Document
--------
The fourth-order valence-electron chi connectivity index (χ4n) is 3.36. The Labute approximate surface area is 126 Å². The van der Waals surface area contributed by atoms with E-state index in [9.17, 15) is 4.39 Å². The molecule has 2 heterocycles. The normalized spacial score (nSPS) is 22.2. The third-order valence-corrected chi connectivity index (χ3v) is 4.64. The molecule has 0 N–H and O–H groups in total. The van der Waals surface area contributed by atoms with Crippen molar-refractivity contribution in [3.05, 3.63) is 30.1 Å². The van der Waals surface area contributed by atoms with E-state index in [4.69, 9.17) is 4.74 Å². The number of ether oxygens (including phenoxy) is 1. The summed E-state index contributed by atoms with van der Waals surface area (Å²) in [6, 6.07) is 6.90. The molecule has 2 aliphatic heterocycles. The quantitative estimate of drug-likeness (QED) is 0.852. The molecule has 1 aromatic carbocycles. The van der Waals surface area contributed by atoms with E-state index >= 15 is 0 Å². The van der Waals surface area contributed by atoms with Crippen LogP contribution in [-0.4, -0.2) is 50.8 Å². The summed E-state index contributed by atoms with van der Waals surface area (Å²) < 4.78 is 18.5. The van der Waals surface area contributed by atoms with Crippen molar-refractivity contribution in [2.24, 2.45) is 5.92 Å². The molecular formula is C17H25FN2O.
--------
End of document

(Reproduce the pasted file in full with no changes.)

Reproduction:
The fourth-order valence-electron chi connectivity index (χ4n) is 3.36. The Labute approximate surface area is 126 Å². The van der Waals surface area contributed by atoms with E-state index in [9.17, 15) is 4.39 Å². The molecule has 2 heterocycles. The normalized spacial score (nSPS) is 22.2. The third-order valence-corrected chi connectivity index (χ3v) is 4.64. The molecule has 0 N–H and O–H groups in total. The van der Waals surface area contributed by atoms with Crippen molar-refractivity contribution in [3.05, 3.63) is 30.1 Å². The van der Waals surface area contributed by atoms with E-state index in [4.69, 9.17) is 4.74 Å². The number of ether oxygens (including phenoxy) is 1. The summed E-state index contributed by atoms with van der Waals surface area (Å²) in [6, 6.07) is 6.90. The molecule has 2 aliphatic heterocycles. The quantitative estimate of drug-likeness (QED) is 0.852. The molecule has 1 aromatic carbocycles. The van der Waals surface area contributed by atoms with E-state index >= 15 is 0 Å². The van der Waals surface area contributed by atoms with Crippen LogP contribution in [-0.4, -0.2) is 50.8 Å². The summed E-state index contributed by atoms with van der Waals surface area (Å²) < 4.78 is 18.5. The van der Waals surface area contributed by atoms with Crippen molar-refractivity contribution in [2.24, 2.45) is 5.92 Å². The molecular formula is C17H25FN2O.